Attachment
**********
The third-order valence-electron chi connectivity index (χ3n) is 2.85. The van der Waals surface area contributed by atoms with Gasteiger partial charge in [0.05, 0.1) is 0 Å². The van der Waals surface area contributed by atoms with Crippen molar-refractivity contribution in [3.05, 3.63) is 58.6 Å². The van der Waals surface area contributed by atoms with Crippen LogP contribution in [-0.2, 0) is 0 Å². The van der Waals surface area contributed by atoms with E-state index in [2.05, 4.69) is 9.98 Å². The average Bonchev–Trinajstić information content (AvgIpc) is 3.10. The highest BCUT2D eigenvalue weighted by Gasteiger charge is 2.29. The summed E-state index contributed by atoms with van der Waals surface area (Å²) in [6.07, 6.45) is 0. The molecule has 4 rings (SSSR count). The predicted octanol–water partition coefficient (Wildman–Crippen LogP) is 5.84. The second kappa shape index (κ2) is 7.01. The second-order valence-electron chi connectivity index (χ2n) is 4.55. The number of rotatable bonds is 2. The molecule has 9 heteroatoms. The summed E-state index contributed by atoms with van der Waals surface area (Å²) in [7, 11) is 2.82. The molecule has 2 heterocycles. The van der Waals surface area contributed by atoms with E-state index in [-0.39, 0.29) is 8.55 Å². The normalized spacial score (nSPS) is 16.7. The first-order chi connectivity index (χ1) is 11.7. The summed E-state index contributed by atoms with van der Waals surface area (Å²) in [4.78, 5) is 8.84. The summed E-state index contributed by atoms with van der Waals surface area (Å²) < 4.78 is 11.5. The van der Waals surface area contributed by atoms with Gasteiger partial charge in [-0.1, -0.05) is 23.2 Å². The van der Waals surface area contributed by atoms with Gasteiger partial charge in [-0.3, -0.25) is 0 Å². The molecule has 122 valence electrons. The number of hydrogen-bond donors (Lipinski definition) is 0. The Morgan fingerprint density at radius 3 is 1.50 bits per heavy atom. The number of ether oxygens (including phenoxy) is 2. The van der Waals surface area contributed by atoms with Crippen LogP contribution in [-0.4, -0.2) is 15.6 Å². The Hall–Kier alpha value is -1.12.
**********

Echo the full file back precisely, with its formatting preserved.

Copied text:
The third-order valence-electron chi connectivity index (χ3n) is 2.85. The van der Waals surface area contributed by atoms with Gasteiger partial charge in [0.05, 0.1) is 0 Å². The van der Waals surface area contributed by atoms with Crippen molar-refractivity contribution in [3.05, 3.63) is 58.6 Å². The van der Waals surface area contributed by atoms with Crippen LogP contribution in [-0.2, 0) is 0 Å². The van der Waals surface area contributed by atoms with E-state index in [2.05, 4.69) is 9.98 Å². The average Bonchev–Trinajstić information content (AvgIpc) is 3.10. The highest BCUT2D eigenvalue weighted by Gasteiger charge is 2.29. The summed E-state index contributed by atoms with van der Waals surface area (Å²) in [6.07, 6.45) is 0. The molecule has 4 rings (SSSR count). The predicted octanol–water partition coefficient (Wildman–Crippen LogP) is 5.84. The second kappa shape index (κ2) is 7.01. The second-order valence-electron chi connectivity index (χ2n) is 4.55. The number of rotatable bonds is 2. The molecule has 9 heteroatoms. The summed E-state index contributed by atoms with van der Waals surface area (Å²) in [7, 11) is 2.82. The molecule has 2 heterocycles. The van der Waals surface area contributed by atoms with E-state index in [-0.39, 0.29) is 8.55 Å². The normalized spacial score (nSPS) is 16.7. The first-order chi connectivity index (χ1) is 11.7. The summed E-state index contributed by atoms with van der Waals surface area (Å²) in [4.78, 5) is 8.84. The summed E-state index contributed by atoms with van der Waals surface area (Å²) < 4.78 is 11.5. The van der Waals surface area contributed by atoms with Gasteiger partial charge in [-0.1, -0.05) is 23.2 Å². The van der Waals surface area contributed by atoms with Gasteiger partial charge in [-0.3, -0.25) is 0 Å². The molecule has 122 valence electrons. The number of hydrogen-bond donors (Lipinski definition) is 0. The Morgan fingerprint density at radius 3 is 1.50 bits per heavy atom. The number of ether oxygens (including phenoxy) is 2. The van der Waals surface area contributed by atoms with Crippen LogP contribution in [-0.4, -0.2) is 15.6 Å². The Hall–Kier alpha value is -1.12.